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Continental Race King & X-King Tire Review

Posted by Dan Burdett On October - 30 - 2012

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Continental has provided us here at with a set of 26″ tires for evaluation and testing. They sent us the Race King (2.2) and the X-King (2.4) which according to their website is pronounced Cross-King. These tires are a large volume low tread type of tire which I think is great for cross-country riding for us here locally in Southern, CA.

Continental Tires

Continental Tires

I only have one 26″ bike currently, and it isn’t a great fit for XC tires being a 6″ all-mountain bike, but I gave them a shot. Simply switching out the tires from the ones I was currently running (not that heavy either) I lost about 3/4 lb. off the bike. These tires are light. This was felt immediately on the trail. On the climbs, the Race King was like having an extra gear on the climbs. It felt as if I was always a least one gear higher. This tire would be excellent on a XC bike. It had great rolling resistance and acceleration, and did well in cornering for the limited tread. It transitioned well and consistently as there are no larger side knobs. It did not do well descending on the bike bike due to weak braking. I do not think this would not be an issue on an XC bike as you just cannot carry the same speeds going down that you can on the bigger bike. The Race King would be a good replacement option for someone running a Kenda Small-Block8 or a Specialized Renegade or even a Fastrack. This tire at 2.2 seemed to have more volume than it’s small size would indicate.

Continental 2.2 Race King

Continental 2.2 Race King

As you can see from the picture below, the X-King is still a small tread tire even at it’s large 2.4 size. On the front the X-King was a great XC tire with tons of predictable traction. Even with the low tread, I didn’t have any issues with washing out or not being able to steer. I ran it for several rides on the front with the Race King in the rear, but I quickly exceeded the limits of the X-King on larger drops, and moved the X-King to the rear.

I still have the X-King running on the rear of my all-mountain bike after over 6 weeks. It has done well. The X-King does not suffer from the weak braking that the Race-King did. I was not sure if the two specific models of tires that Continental sent were considered tubeless tires or not, but I ran them both tubeless and tubed throughout the testing. From what I gathered, the UST is really want they want to you use though. I had some tubeless failures in rough terrain, but as I don’t think these were intended to be run that way, it is a risk you take. Both of these tires have good sidewall protection and they have held up well ripping through local rock gardens.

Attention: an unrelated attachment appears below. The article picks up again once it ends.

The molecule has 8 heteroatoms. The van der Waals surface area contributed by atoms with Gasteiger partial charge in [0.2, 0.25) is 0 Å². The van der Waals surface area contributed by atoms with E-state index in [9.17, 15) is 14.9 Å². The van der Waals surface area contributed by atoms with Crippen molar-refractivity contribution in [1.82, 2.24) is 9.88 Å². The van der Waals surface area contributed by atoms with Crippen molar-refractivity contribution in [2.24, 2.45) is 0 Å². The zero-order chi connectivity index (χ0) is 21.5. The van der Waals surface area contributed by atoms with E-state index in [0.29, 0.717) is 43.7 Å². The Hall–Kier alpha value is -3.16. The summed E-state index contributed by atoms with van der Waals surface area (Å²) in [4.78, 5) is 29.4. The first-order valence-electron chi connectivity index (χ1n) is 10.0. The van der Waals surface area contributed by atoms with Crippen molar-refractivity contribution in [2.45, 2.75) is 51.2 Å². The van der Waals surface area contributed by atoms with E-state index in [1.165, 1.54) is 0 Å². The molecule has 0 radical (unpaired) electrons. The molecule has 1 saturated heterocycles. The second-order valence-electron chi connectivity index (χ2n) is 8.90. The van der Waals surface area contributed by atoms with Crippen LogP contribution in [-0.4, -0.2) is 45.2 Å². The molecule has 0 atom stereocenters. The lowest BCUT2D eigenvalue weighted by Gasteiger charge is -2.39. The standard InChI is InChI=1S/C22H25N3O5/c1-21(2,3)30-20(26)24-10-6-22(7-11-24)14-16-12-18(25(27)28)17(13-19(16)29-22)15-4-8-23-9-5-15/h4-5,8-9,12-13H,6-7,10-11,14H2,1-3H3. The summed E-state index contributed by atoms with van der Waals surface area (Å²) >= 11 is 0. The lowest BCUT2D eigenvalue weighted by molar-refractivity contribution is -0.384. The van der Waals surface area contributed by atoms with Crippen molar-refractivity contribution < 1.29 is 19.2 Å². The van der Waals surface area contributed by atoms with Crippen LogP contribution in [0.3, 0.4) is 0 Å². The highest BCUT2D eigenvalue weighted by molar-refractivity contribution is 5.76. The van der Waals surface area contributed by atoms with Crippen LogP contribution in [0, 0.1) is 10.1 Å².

Continental 2.4 X-King

Continental 2.4 X-King

This style of low tread high volume is really my preference when it comes to XC type tires and I really like these tires, especially the X-King. I will probably replace my 29er HT tires with the UST version and see how they hold up on the larger wheel format. These tires are light enough that you could run them on your race bike, and are strong enough and have enough grip to use on your everyday XC bike as well. I definitely give them two thumbs up. And just for fun, here’s a short video of my catching a little air while running these tires.

Review disclaimer.

One Response to “Continental Race King & X-King Tire Review”

  1. Matt D says:

    The Race King 29×2.0 came with my newest bike – I like the tread fine, but wish it was a little wider – think the 2.2 would be ideal (though maybe I’ll try the X-King in a 2.2 now that you’ve given it the edge). I have my Race Kings set up tubeless on Stans wheels, no problems thus far (with the exception of a sharp stick going through the sidewall in a crash).

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